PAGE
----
The Na-ion technology is now considered as a serious alternative to Li-Ion batteries for some applications. It is a subject of research all over the world. Some countries, such as the United States, Japan, the United Kingdom and Israel, are highly involved in these studies. However, it took many years of research for sodium batteries to get some successes, whereas Lithium, at the end of 1980s, was able to provide more energy and to produce very lightweight batteries, three times lighter than sodium ones. But sodium battery, despite its more important weight and mass than lithium battery which is detrimental to make of Na-Ion an efficient mobility storage solution, can today meet the needs of large-scale network energy storage due to the high availability, low cost, and improved safety offered by future ambient temperature sodium batteries. Indeed, sodium-ion batteries could provide a privileged position in the storage of intermittent renewable energies, such as wind or solar energy, and also in domestic battery market.

…built on advanced French contributions

In 2012, a landmark year for sodium batteries, the CNRS and the CEA have joined forces with 15 industrial actors to develop new-generation batteries, including the sodium-ion battery, in the French Electrochemical Energy Storage Network (RS2E).  The creation of this national network favored the appearance of the first prototype of a sodium-ion battery, whose performances are making rather impressive progress comparable to lithium-ion batteries. For instance, it allows more than 4 000 cycles of charge-discharge with an energy density of 90 Wh/kg, comparable to high power li-ion technologies.  It offers an opportunity for Europe to take the lead on this field, especially when considering that today 95 % of Li-ion batteries are produced in Asia.  Developments of sodium-ion battery can now be observed around the globe. In order to keep up the pace of international competition, NAIADES partners consider it is high time to move on and further.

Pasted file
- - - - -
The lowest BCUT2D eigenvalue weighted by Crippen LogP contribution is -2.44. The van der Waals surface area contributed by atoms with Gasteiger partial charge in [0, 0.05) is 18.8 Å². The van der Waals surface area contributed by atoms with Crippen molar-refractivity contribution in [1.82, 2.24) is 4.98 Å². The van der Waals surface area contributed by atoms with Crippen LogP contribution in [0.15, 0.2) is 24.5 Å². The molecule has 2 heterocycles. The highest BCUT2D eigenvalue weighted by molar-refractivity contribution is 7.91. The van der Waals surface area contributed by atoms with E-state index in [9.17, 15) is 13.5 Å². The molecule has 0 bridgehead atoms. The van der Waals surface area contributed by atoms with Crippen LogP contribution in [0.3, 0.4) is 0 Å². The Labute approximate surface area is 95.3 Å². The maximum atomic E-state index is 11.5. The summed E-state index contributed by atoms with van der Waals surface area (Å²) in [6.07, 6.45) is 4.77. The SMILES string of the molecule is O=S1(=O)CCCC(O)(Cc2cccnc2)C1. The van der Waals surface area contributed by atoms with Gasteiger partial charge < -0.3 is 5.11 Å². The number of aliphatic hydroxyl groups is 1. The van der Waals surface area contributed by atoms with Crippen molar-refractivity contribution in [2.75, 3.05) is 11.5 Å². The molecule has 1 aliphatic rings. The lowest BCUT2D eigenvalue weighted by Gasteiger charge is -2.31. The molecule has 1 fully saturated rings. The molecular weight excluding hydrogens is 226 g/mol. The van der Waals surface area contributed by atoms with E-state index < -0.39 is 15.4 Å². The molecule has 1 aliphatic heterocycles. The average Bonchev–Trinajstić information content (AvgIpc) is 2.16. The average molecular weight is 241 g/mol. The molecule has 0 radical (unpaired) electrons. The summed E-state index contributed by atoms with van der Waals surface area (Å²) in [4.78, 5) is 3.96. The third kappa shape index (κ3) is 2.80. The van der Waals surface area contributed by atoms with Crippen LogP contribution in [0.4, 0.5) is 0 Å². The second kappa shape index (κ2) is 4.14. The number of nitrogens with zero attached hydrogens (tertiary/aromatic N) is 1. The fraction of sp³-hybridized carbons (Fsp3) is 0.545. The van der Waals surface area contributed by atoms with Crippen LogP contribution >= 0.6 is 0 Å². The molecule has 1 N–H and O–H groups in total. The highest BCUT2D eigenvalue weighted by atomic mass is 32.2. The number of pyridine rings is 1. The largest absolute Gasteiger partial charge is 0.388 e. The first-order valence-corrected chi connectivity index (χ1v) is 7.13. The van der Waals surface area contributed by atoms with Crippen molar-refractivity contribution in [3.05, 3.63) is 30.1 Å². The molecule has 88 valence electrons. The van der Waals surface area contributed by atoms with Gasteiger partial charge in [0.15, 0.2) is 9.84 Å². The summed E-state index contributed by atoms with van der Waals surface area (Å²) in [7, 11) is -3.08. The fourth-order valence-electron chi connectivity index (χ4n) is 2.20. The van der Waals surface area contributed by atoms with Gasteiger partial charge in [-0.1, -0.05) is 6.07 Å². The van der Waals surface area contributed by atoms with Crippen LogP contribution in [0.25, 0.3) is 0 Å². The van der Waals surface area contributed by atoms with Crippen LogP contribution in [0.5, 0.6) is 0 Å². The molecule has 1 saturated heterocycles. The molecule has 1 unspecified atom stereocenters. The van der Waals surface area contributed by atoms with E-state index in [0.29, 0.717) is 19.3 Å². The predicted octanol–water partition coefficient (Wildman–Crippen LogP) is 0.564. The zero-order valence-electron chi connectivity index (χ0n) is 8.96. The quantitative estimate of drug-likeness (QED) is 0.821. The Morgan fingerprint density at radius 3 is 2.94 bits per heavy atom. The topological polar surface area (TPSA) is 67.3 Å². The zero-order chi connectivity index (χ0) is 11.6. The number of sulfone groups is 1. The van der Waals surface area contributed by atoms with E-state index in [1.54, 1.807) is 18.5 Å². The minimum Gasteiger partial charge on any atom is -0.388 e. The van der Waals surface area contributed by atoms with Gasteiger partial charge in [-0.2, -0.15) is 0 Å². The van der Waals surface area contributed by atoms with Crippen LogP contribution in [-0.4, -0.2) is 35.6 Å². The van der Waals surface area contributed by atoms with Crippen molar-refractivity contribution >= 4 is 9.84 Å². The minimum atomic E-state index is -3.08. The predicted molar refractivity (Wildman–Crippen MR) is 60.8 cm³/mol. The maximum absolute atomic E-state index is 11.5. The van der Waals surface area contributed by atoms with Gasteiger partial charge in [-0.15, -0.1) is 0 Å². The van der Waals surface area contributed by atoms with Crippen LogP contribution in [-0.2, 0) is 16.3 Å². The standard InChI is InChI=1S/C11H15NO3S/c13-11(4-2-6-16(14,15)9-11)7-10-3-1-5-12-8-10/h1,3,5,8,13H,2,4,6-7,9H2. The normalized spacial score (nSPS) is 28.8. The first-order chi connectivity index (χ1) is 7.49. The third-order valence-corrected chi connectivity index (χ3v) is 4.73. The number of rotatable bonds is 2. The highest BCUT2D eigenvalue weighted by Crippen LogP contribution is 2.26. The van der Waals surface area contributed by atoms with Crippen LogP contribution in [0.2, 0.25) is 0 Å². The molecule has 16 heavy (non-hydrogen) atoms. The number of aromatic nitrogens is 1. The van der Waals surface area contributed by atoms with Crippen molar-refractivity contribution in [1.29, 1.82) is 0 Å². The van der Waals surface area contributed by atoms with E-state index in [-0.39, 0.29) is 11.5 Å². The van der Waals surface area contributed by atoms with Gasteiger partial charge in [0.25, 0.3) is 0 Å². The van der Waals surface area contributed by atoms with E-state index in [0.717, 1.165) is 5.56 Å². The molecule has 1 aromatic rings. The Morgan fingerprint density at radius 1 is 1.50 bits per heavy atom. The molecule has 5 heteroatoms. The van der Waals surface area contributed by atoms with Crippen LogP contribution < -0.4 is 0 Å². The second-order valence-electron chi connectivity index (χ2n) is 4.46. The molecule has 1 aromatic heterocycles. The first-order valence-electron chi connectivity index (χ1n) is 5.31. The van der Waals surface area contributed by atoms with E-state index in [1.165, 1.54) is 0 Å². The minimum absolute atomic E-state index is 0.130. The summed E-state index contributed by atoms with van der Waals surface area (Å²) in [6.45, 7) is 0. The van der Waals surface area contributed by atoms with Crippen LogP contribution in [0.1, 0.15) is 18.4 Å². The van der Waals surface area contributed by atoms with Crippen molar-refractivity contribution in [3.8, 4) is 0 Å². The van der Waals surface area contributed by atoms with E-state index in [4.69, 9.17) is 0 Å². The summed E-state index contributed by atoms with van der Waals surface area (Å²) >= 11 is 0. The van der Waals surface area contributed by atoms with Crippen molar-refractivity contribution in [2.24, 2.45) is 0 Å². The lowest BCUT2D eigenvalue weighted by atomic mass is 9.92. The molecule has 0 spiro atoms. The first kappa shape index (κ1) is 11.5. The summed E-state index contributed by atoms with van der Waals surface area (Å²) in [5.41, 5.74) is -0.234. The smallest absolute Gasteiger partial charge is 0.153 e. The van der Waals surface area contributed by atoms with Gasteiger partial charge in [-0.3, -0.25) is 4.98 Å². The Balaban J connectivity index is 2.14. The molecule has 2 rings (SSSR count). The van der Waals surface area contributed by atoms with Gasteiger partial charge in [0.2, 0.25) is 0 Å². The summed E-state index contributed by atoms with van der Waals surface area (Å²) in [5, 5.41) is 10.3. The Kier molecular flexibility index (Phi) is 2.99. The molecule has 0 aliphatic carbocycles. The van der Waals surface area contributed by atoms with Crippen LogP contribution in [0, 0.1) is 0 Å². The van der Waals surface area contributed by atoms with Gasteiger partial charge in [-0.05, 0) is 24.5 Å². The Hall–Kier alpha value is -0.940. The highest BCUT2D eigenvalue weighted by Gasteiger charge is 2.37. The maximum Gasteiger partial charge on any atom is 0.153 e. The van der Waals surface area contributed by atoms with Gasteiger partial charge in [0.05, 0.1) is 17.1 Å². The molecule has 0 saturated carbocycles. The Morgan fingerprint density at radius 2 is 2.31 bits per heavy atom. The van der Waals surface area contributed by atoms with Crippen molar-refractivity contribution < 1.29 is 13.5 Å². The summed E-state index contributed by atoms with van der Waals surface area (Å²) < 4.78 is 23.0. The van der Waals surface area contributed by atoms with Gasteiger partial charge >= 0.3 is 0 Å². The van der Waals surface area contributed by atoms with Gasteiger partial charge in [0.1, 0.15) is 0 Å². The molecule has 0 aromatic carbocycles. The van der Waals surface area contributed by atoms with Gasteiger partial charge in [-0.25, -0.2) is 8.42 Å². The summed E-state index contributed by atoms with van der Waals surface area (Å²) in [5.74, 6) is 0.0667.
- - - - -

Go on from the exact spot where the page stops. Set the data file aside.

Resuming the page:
This graphic shows the first 18650-type cell in the world, which allows more than 4000 cycles of charge-discharge with an energy density of 90 Wh/kg, comparable to high power li-ion technologies. © NAIADES

Towards a module demonstration in a realistic application environment 

In NAIADES, the objective is to demonstrate the feasibility of ambient temperature Na-ion battery from the knowledge and achievement that has been obtained at the laboratory scale, up to a module demonstration in a realistic application environment. 
Several European industries, research institutes and universities decided to join their efforts to assess the Na-ion technology for stationary storage application through building a 1 kW modules system Na-ion cell. Their results will serve as data base to demonstrate economical and public acceptance. These module prototypes will be developed to meet performances in a 1kW system in a cost-effective, sustainable and environmental-friendly manner. New energy policy will be developed to integrate the Na-ion battery in the European Smart Grids, helping the penetration of renewable energy in the electric network.
A module of 1kW, to be built in the next weeks by NAIADES consortium. Its characteristics: 24 cells 50125, 960W, 48V. © NAIADES


logo.pngRepresenting 10 organizations and  countries, the researchers and industrial actors from CEA, CSIC, CNRS, VITO, CHALMERS, VDE, Solvay, SAFT, Estabanell Energia and INRA are working together under CEA coordination, towards the demonstration of the feasibility of ambient temperature Na-ion battery. The project is granted with a EU funding of 6,5 M €.